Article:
(Oct. 27) As if truck shortages weren’t enough, problems at West Coast ports could be slowing down produce shipments as the holiday season approaches.

A combination of added import traffic from China and India and struggles to find enough labor to handle the extra loads has caused some backups at West Coast ports such as Long Beach and Los Angeles.

According to The New York Times, imports from China and India are up as much as 20% from a year ago. Meanwhile, a plan to add 3,000 nonunion workers to the Long Beach and Los Angeles ports has fallen short of expectations, leaving the ports short-handed and many loads, including some produce, stranded at sea for as long as six days.

According to the Marine Exchange of Southern California, the maximum number of ships waiting to unload at the Los Angeles and Long Beach ports each month has increased from 68 in July to 94 in October. The average is 35 to 50.

By comparison, the 2002 lockout of dockworkers shut down the ports for 10 days and left 129 ships stranded offshore during that time.


Claire Smith, director of corporate communications for Sunkist Growers Inc., Sherman Oaks, Calif., said the delays haven’t hit Sunkist much because the citrus company is between seasons. However, she said the delays could be a problem when the navel orange season picks up again in November.

“The good thing is, if it’s waiting on the ship, it’s refrigerated, and if it’s waiting on the dock it’s refrigerated,” she said. “It won’t affect quality, but it is a time thing.”

Other companies, such as The Oppenheimer Group, Vancouver, British Columbia, said they also are between deals right now so the delays are not having much of an effect.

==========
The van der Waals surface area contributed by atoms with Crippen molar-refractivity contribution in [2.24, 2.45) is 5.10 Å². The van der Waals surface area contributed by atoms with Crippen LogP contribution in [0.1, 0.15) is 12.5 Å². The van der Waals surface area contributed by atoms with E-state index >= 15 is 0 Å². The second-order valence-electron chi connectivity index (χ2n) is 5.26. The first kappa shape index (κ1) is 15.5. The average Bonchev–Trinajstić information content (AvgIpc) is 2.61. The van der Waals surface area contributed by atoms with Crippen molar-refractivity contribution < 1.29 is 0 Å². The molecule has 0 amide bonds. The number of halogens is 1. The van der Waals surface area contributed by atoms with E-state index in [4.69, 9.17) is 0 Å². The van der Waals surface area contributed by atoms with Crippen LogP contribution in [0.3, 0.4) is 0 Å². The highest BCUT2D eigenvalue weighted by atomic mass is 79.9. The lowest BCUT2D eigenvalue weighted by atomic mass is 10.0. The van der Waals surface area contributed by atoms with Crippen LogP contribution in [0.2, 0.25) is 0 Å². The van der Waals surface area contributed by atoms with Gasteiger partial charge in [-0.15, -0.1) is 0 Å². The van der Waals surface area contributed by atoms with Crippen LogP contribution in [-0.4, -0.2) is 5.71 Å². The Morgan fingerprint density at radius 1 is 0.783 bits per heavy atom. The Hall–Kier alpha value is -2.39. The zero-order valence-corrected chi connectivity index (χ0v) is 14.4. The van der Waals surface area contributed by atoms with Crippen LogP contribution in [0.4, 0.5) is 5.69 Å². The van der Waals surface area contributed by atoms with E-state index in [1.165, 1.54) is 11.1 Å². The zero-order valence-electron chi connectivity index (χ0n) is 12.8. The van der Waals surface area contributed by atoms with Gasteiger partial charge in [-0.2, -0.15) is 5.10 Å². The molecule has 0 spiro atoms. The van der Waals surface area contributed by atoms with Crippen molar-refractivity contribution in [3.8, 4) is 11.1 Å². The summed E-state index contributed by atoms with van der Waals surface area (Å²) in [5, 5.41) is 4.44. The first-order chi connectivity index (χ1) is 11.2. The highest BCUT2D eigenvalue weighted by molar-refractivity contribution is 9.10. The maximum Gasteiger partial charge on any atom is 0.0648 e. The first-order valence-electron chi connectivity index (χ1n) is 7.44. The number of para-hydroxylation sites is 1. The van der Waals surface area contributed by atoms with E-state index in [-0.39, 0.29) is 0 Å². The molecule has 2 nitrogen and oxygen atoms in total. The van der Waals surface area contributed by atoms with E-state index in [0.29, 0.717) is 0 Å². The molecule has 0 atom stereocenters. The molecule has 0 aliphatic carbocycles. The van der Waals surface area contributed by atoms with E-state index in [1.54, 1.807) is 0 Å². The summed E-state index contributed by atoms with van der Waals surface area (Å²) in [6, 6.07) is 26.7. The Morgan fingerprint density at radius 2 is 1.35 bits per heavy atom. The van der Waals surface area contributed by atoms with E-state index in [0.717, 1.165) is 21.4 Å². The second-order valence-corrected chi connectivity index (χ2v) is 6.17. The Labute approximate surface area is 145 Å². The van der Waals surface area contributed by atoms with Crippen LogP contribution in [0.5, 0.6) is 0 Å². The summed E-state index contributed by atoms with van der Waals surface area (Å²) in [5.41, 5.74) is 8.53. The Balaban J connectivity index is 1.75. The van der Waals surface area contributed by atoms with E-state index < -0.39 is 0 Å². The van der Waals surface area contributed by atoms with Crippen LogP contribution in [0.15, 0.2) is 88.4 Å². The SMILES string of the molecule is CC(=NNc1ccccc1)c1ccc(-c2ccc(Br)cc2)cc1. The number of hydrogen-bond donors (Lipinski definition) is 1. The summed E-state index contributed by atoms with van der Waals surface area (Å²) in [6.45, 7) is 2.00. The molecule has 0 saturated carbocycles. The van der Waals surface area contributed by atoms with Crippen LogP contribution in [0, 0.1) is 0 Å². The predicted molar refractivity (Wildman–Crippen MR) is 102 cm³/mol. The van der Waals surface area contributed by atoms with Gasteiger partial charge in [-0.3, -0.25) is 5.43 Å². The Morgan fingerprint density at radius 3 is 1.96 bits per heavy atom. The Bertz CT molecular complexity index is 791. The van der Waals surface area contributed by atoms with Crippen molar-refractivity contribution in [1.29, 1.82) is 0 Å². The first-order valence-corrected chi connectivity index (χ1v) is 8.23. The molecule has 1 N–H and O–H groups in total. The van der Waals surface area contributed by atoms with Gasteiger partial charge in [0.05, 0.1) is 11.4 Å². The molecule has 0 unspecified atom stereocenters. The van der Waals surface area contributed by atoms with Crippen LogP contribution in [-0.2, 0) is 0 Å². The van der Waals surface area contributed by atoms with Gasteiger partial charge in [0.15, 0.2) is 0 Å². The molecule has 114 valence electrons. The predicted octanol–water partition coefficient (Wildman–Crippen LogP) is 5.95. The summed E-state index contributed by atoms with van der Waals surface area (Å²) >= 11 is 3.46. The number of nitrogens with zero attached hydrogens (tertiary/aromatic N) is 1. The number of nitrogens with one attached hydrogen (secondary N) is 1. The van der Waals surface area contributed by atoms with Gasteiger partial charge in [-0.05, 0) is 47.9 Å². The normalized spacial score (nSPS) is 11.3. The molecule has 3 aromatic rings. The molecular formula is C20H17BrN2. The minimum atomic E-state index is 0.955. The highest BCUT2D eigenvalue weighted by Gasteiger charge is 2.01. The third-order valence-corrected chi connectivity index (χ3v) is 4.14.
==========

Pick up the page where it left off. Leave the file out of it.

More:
“I’m not aware of any delays,” said Steve Woodyear-Smith, director of kiwifruit and mango categories for Oppenheimer. “But we don’t have a whole bunch of fruit coming in right now. The Brazilian mango deal is just winding down.”


Not everybody is so lucky. Avi Crane, owner of Prime Produce International LLC, Lake For-est, Calif., said the dock problems, combined with prior notification and other security meas-ures, have caused delays for Chilean avocado shipments.

“We have no certainty of when we are going to get the product into our cold storage,” he said.

Crane said those delays have increased costs along the supply chain, starting with the trucking companies that have to pay more for their drivers to wait for the fruit to be unloaded.

“Things usually get done very quickly,” he said. “But now all of that has been disrupted. Some of the trucking companies have decided not to work on the ports because it’s costing them too much money for each load.”

Further adding to the delays, Crane said, are U.S. Department of Agriculture inspectors, who — because of their own time constraints — won’t come to the dock to inspect the fruit until it’s actually on the dock. Crane said that means that, instead of having the inspector waiting when the fruit arrives, companies have to unload the fruit, call the inspector and then wait for him or her to arrive.

“It has really added uncertainty and cost to the whole deal,” he said. “And unfortunately the one who ends up paying is usually the grower. It’s an added cost of doing business in the U.S.A.”

But things may get better for produce shippers as the holiday season nears. Most goods for retail holiday sales are shipped through the ports in September and October, which means congestion could ease somewhat by November.